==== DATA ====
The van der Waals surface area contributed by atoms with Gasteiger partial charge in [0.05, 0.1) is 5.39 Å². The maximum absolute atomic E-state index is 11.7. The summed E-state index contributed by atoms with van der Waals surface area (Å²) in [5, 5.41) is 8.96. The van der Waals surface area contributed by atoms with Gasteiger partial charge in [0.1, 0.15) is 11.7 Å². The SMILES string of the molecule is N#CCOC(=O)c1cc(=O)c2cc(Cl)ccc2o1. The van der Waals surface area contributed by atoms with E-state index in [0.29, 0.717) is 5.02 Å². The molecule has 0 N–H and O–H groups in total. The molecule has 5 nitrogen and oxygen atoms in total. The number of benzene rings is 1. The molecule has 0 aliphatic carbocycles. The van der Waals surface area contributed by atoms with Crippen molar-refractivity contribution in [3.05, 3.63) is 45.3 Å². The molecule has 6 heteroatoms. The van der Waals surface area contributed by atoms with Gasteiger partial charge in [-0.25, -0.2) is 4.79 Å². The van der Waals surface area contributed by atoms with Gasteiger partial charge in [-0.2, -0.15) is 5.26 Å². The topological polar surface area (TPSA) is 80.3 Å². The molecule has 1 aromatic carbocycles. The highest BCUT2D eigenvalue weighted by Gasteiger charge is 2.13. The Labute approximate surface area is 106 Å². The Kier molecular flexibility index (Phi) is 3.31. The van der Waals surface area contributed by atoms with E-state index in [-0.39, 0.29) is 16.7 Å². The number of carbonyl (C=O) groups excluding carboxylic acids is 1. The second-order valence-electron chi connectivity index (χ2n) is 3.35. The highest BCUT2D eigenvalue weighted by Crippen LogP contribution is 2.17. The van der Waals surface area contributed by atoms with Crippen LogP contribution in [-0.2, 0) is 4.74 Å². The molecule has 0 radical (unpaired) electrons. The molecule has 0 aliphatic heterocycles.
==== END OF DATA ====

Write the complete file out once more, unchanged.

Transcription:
The van der Waals surface area contributed by atoms with Gasteiger partial charge in [0.05, 0.1) is 5.39 Å². The maximum absolute atomic E-state index is 11.7. The summed E-state index contributed by atoms with van der Waals surface area (Å²) in [5, 5.41) is 8.96. The van der Waals surface area contributed by atoms with Gasteiger partial charge in [0.1, 0.15) is 11.7 Å². The SMILES string of the molecule is N#CCOC(=O)c1cc(=O)c2cc(Cl)ccc2o1. The van der Waals surface area contributed by atoms with E-state index in [0.29, 0.717) is 5.02 Å². The molecule has 0 N–H and O–H groups in total. The molecule has 5 nitrogen and oxygen atoms in total. The number of benzene rings is 1. The molecule has 0 aliphatic carbocycles. The van der Waals surface area contributed by atoms with Crippen molar-refractivity contribution in [3.05, 3.63) is 45.3 Å². The molecule has 6 heteroatoms. The van der Waals surface area contributed by atoms with Gasteiger partial charge in [-0.25, -0.2) is 4.79 Å². The van der Waals surface area contributed by atoms with Gasteiger partial charge in [-0.2, -0.15) is 5.26 Å². The topological polar surface area (TPSA) is 80.3 Å². The molecule has 1 aromatic carbocycles. The highest BCUT2D eigenvalue weighted by Gasteiger charge is 2.13. The Labute approximate surface area is 106 Å². The Kier molecular flexibility index (Phi) is 3.31. The van der Waals surface area contributed by atoms with E-state index in [-0.39, 0.29) is 16.7 Å². The number of carbonyl (C=O) groups excluding carboxylic acids is 1. The second-order valence-electron chi connectivity index (χ2n) is 3.35. The highest BCUT2D eigenvalue weighted by Crippen LogP contribution is 2.17. The van der Waals surface area contributed by atoms with Crippen LogP contribution in [-0.2, 0) is 4.74 Å². The molecule has 0 radical (unpaired) electrons. The molecule has 0 aliphatic heterocycles.